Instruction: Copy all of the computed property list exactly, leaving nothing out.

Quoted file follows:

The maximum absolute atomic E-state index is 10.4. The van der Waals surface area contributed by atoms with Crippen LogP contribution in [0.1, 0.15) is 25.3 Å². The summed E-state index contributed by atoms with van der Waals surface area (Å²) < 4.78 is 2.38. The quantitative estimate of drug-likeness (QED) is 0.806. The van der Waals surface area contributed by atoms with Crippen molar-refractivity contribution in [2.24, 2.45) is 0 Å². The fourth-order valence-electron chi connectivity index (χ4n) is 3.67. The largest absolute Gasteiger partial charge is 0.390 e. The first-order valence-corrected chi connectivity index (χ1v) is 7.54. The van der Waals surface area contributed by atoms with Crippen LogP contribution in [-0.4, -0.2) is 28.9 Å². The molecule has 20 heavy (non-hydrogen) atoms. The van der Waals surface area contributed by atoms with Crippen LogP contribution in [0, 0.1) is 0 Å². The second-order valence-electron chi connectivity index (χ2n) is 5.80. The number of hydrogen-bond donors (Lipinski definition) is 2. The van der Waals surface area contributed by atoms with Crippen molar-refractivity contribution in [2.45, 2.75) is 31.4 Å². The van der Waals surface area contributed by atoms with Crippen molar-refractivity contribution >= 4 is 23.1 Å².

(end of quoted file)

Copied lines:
The maximum absolute atomic E-state index is 10.4. The van der Waals surface area contributed by atoms with Crippen LogP contribution in [0.1, 0.15) is 25.3 Å². The summed E-state index contributed by atoms with van der Waals surface area (Å²) < 4.78 is 2.38. The quantitative estimate of drug-likeness (QED) is 0.806. The van der Waals surface area contributed by atoms with Crippen molar-refractivity contribution in [2.24, 2.45) is 0 Å². The fourth-order valence-electron chi connectivity index (χ4n) is 3.67. The largest absolute Gasteiger partial charge is 0.390 e. The first-order valence-corrected chi connectivity index (χ1v) is 7.54. The van der Waals surface area contributed by atoms with Crippen LogP contribution in [-0.4, -0.2) is 28.9 Å². The molecule has 20 heavy (non-hydrogen) atoms. The van der Waals surface area contributed by atoms with Crippen LogP contribution in [0, 0.1) is 0 Å². The second-order valence-electron chi connectivity index (χ2n) is 5.80. The number of hydrogen-bond donors (Lipinski definition) is 2. The van der Waals surface area contributed by atoms with Crippen molar-refractivity contribution in [2.45, 2.75) is 31.4 Å². The van der Waals surface area contributed by atoms with Crippen molar-refractivity contribution >= 4 is 23.1 Å².